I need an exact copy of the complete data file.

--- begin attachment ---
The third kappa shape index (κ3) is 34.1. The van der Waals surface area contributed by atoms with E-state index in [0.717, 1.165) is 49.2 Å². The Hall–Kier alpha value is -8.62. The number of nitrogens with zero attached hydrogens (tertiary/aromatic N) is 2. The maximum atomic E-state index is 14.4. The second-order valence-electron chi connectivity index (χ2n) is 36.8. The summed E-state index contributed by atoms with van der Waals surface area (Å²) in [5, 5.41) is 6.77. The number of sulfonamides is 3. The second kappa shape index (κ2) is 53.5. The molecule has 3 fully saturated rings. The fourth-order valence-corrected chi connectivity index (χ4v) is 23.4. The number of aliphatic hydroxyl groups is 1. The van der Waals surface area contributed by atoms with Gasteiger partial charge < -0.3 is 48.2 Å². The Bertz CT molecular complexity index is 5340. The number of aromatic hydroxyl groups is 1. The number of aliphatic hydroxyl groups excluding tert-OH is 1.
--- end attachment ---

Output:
The third kappa shape index (κ3) is 34.1. The van der Waals surface area contributed by atoms with E-state index in [0.717, 1.165) is 49.2 Å². The Hall–Kier alpha value is -8.62. The number of nitrogens with zero attached hydrogens (tertiary/aromatic N) is 2. The maximum atomic E-state index is 14.4. The second-order valence-electron chi connectivity index (χ2n) is 36.8. The summed E-state index contributed by atoms with van der Waals surface area (Å²) in [5, 5.41) is 6.77. The number of sulfonamides is 3. The second kappa shape index (κ2) is 53.5. The molecule has 3 fully saturated rings. The fourth-order valence-corrected chi connectivity index (χ4v) is 23.4. The number of aliphatic hydroxyl groups is 1. The van der Waals surface area contributed by atoms with Gasteiger partial charge < -0.3 is 48.2 Å². The Bertz CT molecular complexity index is 5340. The number of aromatic hydroxyl groups is 1. The number of aliphatic hydroxyl groups excluding tert-OH is 1.